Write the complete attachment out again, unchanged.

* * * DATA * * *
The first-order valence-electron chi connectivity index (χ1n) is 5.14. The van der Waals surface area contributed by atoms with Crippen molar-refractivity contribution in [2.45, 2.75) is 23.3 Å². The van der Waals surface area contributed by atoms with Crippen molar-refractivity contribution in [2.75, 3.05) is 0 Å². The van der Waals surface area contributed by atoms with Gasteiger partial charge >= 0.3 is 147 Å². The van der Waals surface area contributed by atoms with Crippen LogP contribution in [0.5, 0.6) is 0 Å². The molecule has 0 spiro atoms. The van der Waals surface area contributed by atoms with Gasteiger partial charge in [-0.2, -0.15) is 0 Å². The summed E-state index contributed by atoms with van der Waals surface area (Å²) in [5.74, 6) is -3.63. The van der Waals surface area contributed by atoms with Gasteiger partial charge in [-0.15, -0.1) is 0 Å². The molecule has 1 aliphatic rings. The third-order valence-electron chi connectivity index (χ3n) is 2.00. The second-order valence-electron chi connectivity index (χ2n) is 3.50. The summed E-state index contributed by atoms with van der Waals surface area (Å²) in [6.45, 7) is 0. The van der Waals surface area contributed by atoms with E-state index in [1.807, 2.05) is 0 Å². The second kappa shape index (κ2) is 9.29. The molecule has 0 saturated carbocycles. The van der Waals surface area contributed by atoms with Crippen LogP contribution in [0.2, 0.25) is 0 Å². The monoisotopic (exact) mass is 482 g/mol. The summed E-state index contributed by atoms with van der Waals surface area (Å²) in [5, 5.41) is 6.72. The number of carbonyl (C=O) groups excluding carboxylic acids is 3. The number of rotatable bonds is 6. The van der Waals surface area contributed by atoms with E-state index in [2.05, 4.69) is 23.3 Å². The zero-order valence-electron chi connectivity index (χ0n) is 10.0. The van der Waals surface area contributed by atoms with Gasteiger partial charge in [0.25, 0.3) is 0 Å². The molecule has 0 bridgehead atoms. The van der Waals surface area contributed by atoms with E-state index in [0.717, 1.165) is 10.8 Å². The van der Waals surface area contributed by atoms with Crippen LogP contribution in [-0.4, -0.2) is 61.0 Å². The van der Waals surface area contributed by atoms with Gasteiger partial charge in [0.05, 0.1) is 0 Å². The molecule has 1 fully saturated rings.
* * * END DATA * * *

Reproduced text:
The first-order valence-electron chi connectivity index (χ1n) is 5.14. The van der Waals surface area contributed by atoms with Crippen molar-refractivity contribution in [2.45, 2.75) is 23.3 Å². The van der Waals surface area contributed by atoms with Crippen molar-refractivity contribution in [2.75, 3.05) is 0 Å². The van der Waals surface area contributed by atoms with Gasteiger partial charge >= 0.3 is 147 Å². The van der Waals surface area contributed by atoms with Crippen LogP contribution in [0.5, 0.6) is 0 Å². The molecule has 0 spiro atoms. The van der Waals surface area contributed by atoms with Gasteiger partial charge in [-0.2, -0.15) is 0 Å². The summed E-state index contributed by atoms with van der Waals surface area (Å²) in [5.74, 6) is -3.63. The van der Waals surface area contributed by atoms with Gasteiger partial charge in [-0.15, -0.1) is 0 Å². The molecule has 1 aliphatic rings. The third-order valence-electron chi connectivity index (χ3n) is 2.00. The second-order valence-electron chi connectivity index (χ2n) is 3.50. The summed E-state index contributed by atoms with van der Waals surface area (Å²) in [6.45, 7) is 0. The van der Waals surface area contributed by atoms with E-state index in [1.807, 2.05) is 0 Å². The second kappa shape index (κ2) is 9.29. The molecule has 0 saturated carbocycles. The van der Waals surface area contributed by atoms with Crippen LogP contribution in [0.2, 0.25) is 0 Å². The monoisotopic (exact) mass is 482 g/mol. The summed E-state index contributed by atoms with van der Waals surface area (Å²) in [5, 5.41) is 6.72. The number of carbonyl (C=O) groups excluding carboxylic acids is 3. The number of rotatable bonds is 6. The van der Waals surface area contributed by atoms with E-state index in [2.05, 4.69) is 23.3 Å². The zero-order valence-electron chi connectivity index (χ0n) is 10.0. The van der Waals surface area contributed by atoms with Gasteiger partial charge in [0.25, 0.3) is 0 Å². The molecule has 0 bridgehead atoms. The van der Waals surface area contributed by atoms with E-state index in [0.717, 1.165) is 10.8 Å². The van der Waals surface area contributed by atoms with Crippen LogP contribution in [-0.4, -0.2) is 61.0 Å². The van der Waals surface area contributed by atoms with Gasteiger partial charge in [0.05, 0.1) is 0 Å². The molecule has 1 fully saturated rings.